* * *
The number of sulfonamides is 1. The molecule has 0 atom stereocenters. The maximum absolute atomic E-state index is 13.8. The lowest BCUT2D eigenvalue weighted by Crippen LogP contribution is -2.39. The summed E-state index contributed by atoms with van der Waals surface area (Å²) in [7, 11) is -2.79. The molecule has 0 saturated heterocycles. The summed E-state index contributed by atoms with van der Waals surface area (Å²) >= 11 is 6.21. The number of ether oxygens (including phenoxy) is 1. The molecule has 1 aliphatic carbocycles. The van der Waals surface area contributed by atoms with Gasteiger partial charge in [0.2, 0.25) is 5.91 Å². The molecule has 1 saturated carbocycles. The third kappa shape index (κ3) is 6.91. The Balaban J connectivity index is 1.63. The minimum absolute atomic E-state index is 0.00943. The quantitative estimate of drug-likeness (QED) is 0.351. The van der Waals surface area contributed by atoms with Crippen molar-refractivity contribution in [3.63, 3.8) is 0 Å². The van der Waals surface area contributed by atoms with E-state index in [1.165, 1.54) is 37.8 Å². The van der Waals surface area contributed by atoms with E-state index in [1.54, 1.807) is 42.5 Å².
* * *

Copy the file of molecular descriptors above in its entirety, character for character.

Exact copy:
The number of sulfonamides is 1. The molecule has 0 atom stereocenters. The maximum absolute atomic E-state index is 13.8. The lowest BCUT2D eigenvalue weighted by Crippen LogP contribution is -2.39. The summed E-state index contributed by atoms with van der Waals surface area (Å²) in [7, 11) is -2.79. The molecule has 0 saturated heterocycles. The summed E-state index contributed by atoms with van der Waals surface area (Å²) >= 11 is 6.21. The number of ether oxygens (including phenoxy) is 1. The molecule has 1 aliphatic carbocycles. The van der Waals surface area contributed by atoms with Gasteiger partial charge in [0.2, 0.25) is 5.91 Å². The molecule has 1 saturated carbocycles. The third kappa shape index (κ3) is 6.91. The Balaban J connectivity index is 1.63. The minimum absolute atomic E-state index is 0.00943. The quantitative estimate of drug-likeness (QED) is 0.351. The van der Waals surface area contributed by atoms with Crippen molar-refractivity contribution in [3.63, 3.8) is 0 Å². The van der Waals surface area contributed by atoms with E-state index in [1.165, 1.54) is 37.8 Å². The van der Waals surface area contributed by atoms with E-state index in [1.54, 1.807) is 42.5 Å².